The Žďákov Bridge, which runs across South Bohemia’s Orlík Dam, was the longest structure of its kind in the world when it went into operation in the mid-1960s. The audacious construction was inspired in part by the success enjoyed by Czechoslovak architecture and design at the 1958 World’s Fair and reflected a move away from Socialist Realism.
Prague’s leaders have selected the winner of an architectural competition
for a new bridge across the Vltava. The structure is set to connect Dvorce
on the east bank of the river in Prague 4 and Lihovar, which is south of
Smíchov train station on the west bank. The winning design was submitted
by the Tubes and Atelier 6 studios.
The future Dvorecký Bridge will cost around CZK 1 billon, officials say. However, no date has been set for the launch of construction. The architects say they were inspired by Cubism and that the structure should blend in with the banks of the Vltava.
Transport Minister Dan Tok has ordered an inspection of all bridges built
in this country in the period from 1960 to 1980.
The move comes after an inspection of a bridge in Doubí, near Karlovy Vary revealed that it was in much worse condition than previously thought and would have to be pulled down. The bridge was originally slated for reconstruction.
The inspection ordered should start immediately and cover some 1,000 bridges around the country. There are over 18,000 road bridges in the Czech Republic and close to 7,000 rail bridges.
Renovation work on Prague’s Negrelli viaduct will take longer than
planned. Some of the arches in the historical structure, which serves as a
rail bridge across the Vltava, are in a worse state than originally
believed, representatives of the Railway Infrastructure Administration told
Czech Television on Thursday.
Trains ceased using the structure, which dates back to 1850, in July last year. They were due to return in September 2019 but it now appears that April 2020 is a more likely date.
Three tanks have been called to help with the removal of debris from the
demolished footbridge on the Labe River near the town of Nymburk.
The footbridge was pulled down for safety reasons on Friday with large sections of it falling into the river.
The demolition process confirmed the results of an inspection which said the bridge was unsafe both for pedestrians and boat traffic on the river, collapsing much sooner than expected.
The clean-up operation is expected to last for the rest of the week.
A footbridge on the Labe River, near Nymburk has been pulled down for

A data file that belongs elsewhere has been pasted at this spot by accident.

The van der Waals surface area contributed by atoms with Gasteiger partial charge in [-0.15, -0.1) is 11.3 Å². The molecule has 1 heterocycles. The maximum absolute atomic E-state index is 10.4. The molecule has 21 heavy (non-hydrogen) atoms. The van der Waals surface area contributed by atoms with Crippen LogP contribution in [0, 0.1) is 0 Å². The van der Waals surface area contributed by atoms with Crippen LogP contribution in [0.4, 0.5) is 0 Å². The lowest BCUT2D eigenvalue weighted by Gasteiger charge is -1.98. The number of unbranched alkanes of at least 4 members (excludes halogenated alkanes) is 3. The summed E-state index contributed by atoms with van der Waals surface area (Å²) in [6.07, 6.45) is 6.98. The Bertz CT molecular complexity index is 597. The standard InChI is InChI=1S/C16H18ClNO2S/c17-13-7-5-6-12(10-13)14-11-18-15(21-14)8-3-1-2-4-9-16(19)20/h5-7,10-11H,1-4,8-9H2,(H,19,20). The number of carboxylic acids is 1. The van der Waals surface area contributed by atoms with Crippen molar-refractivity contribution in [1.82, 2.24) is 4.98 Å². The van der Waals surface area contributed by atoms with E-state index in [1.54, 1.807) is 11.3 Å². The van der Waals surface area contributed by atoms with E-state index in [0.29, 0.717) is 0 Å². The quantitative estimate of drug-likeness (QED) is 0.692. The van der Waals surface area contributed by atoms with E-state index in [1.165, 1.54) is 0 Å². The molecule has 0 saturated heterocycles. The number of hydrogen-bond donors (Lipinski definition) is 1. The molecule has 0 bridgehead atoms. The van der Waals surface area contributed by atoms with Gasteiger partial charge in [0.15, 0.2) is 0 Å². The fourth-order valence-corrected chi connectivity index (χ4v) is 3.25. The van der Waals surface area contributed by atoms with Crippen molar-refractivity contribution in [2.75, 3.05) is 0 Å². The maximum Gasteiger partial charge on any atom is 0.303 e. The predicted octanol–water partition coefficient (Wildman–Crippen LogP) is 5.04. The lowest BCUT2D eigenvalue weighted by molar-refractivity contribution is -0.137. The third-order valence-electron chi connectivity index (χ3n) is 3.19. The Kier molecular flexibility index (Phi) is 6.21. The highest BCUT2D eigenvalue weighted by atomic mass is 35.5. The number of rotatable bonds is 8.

safety reasons. The footbridge was deemed dangerous both to pedestrians and
boats passing under it and has been closed to traffic since June. The
footbridge had the same construction as that which collapsed in Prague’s
Troja district late last year.
The Labe is a busy waterway which connects the cities of Melnik, Nymburk and Kolin with Berlin and the Baltic Sea. There is no alternative waterway. Work on clearing up the debris of the demolished bridge is expected to last until August 12.
A bridge in the southern town of Velké Meziříčí which was slated for
demolition unexpectedly collapsed on Monday evening as workers started a
probe on it. No one was hurt in the accident.
The incident has raised fresh concern regarding the state of Czech bridges and footbridges many of which are in a bad state of disrepair.
A footbridge in Prague’s Troja district collapsed in December of last year, injuring two people and only last week the Czech Water Management Authority ordered a section of the Labe River near Nymburk to be closed to traffic after an inspection of a footbridge revealed it was in such a state of disrepair that it could collapse onto boats passing under it.
A broad inspection has revealed that 23 percent of bridges on the country’s second and third class roads are in very poor condition.
The Labe River, a busy waterway which connects the cities of Melnik,
Nymburk and Kolin with Berlin and the Baltic Sea has had to be closed to
traffic at Nymburk.
The Czech Water Management Office closed a stretch of the waterway to traffic after an inspection revealed that a footbridge over the river was in a critical state of disrepair and could collapse onto traffic passing under it.
It is not yet clear when the footbridge will be pulled down. There is no alternative waterway.